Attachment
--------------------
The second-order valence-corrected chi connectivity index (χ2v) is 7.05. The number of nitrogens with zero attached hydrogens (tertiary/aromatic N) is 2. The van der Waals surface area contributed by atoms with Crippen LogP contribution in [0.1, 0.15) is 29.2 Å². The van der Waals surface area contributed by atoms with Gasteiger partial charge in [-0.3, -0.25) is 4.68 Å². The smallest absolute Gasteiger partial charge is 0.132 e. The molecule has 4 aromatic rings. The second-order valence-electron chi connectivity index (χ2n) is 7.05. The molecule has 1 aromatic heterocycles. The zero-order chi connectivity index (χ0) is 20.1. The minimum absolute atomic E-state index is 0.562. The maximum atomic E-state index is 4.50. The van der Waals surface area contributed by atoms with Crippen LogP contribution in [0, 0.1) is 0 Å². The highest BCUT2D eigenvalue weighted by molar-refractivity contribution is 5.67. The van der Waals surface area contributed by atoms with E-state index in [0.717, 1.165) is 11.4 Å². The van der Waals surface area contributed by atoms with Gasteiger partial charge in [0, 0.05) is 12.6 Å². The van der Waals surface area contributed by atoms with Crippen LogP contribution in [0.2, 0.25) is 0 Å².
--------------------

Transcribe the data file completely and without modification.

The second-order valence-corrected chi connectivity index (χ2v) is 7.05. The number of nitrogens with zero attached hydrogens (tertiary/aromatic N) is 2. The van der Waals surface area contributed by atoms with Crippen LogP contribution in [0.1, 0.15) is 29.2 Å². The van der Waals surface area contributed by atoms with Gasteiger partial charge in [-0.3, -0.25) is 4.68 Å². The smallest absolute Gasteiger partial charge is 0.132 e. The molecule has 4 aromatic rings. The second-order valence-electron chi connectivity index (χ2n) is 7.05. The molecule has 1 aromatic heterocycles. The zero-order chi connectivity index (χ0) is 20.1. The minimum absolute atomic E-state index is 0.562. The maximum atomic E-state index is 4.50. The van der Waals surface area contributed by atoms with Crippen LogP contribution in [0, 0.1) is 0 Å². The highest BCUT2D eigenvalue weighted by molar-refractivity contribution is 5.67. The van der Waals surface area contributed by atoms with E-state index in [0.717, 1.165) is 11.4 Å². The van der Waals surface area contributed by atoms with Gasteiger partial charge in [0, 0.05) is 12.6 Å². The van der Waals surface area contributed by atoms with Crippen LogP contribution in [0.2, 0.25) is 0 Å².